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If I poorly write a script that uses pushd /etc but I don't finish it with popd: Will /etc still be in the pushd+popd directory stack/in RAM after the bash script has finished executing and Bash has terminated?

Also does the pushd+popd directory stack clear (like variables do) if I close the terminal emulator session (which should terminate the bash shell process for that terminal emulator session) without manually clearing it with popd?

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The directory stack that the pushd and popd commands in bash use is local to the current shell. This means that if you don't use popd in a script, this will not influence the directory stack outside of the script.

The stack will be emptied if you close the terminal (since the shell terminates).

The directory stack is also empty by default whenever you start a new bash shell.

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There are some easy experiments you can run to find the answers to your questions. Sometimes the best way to learn learn new tools is to play around with them.

If I poorly write a script that uses pushd /etc but I don't finish it with popd: Will /etc still be in the pushd+popd directory stack/in RAM after the Bash script has finished executing and Bash has terminated?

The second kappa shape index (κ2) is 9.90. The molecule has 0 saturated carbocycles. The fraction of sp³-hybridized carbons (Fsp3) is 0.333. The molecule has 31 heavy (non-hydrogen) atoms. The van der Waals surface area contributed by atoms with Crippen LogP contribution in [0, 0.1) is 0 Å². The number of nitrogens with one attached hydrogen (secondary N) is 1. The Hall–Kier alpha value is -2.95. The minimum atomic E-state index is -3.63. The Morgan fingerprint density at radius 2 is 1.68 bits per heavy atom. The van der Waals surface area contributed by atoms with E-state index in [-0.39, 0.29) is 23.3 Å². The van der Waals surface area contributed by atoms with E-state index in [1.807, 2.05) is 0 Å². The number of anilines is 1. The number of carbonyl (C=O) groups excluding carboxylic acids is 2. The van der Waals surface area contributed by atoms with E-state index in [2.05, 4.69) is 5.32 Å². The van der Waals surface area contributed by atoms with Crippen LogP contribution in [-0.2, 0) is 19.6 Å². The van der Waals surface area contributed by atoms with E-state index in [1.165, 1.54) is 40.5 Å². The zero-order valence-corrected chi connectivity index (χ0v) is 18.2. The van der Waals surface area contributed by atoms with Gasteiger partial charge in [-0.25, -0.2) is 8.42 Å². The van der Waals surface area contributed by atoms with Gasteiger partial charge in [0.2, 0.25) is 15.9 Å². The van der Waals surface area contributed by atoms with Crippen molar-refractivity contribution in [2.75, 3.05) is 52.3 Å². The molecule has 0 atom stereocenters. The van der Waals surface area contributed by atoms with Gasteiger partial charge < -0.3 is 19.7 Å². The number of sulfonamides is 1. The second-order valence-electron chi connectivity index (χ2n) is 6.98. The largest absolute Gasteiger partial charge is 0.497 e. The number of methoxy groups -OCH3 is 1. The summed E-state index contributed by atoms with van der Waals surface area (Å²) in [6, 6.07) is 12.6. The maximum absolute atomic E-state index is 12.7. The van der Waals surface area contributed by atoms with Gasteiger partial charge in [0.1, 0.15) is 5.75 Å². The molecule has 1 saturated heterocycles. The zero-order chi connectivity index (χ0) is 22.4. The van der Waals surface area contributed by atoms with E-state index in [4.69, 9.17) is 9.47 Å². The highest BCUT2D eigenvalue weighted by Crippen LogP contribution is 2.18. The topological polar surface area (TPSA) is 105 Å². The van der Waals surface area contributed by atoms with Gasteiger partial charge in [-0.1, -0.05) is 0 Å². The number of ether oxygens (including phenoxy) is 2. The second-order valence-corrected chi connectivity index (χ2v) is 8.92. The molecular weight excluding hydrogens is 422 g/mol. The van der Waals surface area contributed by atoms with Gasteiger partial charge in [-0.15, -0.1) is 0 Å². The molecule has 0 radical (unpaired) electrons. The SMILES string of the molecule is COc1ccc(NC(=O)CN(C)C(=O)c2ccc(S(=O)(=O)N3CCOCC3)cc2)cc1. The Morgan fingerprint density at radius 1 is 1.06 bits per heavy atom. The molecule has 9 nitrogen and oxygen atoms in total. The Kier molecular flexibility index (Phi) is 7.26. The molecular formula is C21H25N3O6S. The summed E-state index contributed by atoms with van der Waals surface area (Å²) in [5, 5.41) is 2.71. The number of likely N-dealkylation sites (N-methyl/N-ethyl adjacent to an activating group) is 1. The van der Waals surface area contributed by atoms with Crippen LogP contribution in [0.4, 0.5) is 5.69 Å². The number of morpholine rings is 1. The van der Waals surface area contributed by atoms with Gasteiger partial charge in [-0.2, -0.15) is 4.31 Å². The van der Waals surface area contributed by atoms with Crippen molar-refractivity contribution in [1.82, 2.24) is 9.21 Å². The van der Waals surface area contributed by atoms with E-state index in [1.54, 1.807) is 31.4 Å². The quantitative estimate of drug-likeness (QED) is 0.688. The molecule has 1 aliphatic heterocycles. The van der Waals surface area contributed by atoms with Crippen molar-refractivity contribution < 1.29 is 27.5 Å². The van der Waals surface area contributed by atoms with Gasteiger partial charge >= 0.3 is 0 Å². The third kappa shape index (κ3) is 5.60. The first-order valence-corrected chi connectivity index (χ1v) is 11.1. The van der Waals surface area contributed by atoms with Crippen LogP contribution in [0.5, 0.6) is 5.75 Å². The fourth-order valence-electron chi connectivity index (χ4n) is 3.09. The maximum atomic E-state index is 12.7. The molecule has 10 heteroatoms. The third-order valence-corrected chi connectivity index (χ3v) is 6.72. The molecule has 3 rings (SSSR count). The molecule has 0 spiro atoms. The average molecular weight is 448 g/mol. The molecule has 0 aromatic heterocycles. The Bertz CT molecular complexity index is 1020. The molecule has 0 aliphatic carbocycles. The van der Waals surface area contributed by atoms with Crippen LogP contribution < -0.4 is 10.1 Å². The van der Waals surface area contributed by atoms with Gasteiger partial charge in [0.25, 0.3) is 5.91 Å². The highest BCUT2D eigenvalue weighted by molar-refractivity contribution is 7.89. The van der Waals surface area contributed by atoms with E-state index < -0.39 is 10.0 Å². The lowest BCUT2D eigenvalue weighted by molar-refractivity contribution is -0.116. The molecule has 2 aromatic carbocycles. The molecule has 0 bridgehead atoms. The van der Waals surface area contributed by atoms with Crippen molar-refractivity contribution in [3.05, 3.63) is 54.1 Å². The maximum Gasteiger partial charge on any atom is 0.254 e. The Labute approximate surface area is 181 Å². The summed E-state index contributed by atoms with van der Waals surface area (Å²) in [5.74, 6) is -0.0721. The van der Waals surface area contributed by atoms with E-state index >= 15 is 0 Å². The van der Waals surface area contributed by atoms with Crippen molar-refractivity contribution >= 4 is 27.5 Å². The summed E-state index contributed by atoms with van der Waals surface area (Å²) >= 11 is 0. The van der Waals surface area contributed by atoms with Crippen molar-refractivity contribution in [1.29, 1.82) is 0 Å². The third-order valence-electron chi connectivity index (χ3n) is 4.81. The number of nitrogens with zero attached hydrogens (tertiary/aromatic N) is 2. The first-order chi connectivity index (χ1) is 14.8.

$ cd /tmp
$ echo 'pushd /etc' > experiment.sh
$ bash experiment.sh
/etc /tmp
$ pwd
/tmp
$

Above, experiment.sh is the poorly-written script. It uses pushd to push the current directory on the stack and switch to /etc/ then terminates. After the script terminated, the running shell was still in /tmp.

Also does the pushd+popd directory stack clear (like variables do) if I close the terminal emulator session (which should terminate the Bash shell process for that terminal emulator session) without manually clearing it with popd?

$ cd /tmp
$ pushd /etc
/etc /tmp
$ dirs
/etc /tmp
-- close terminal --
-- open new terminal --
$ dirs
~

Above in one shell we use pushd to push the current directory on the directory stack, close the terminal, then open a new terminal. In the new terminal we see that the directory that was previously pushed is not on the stack.

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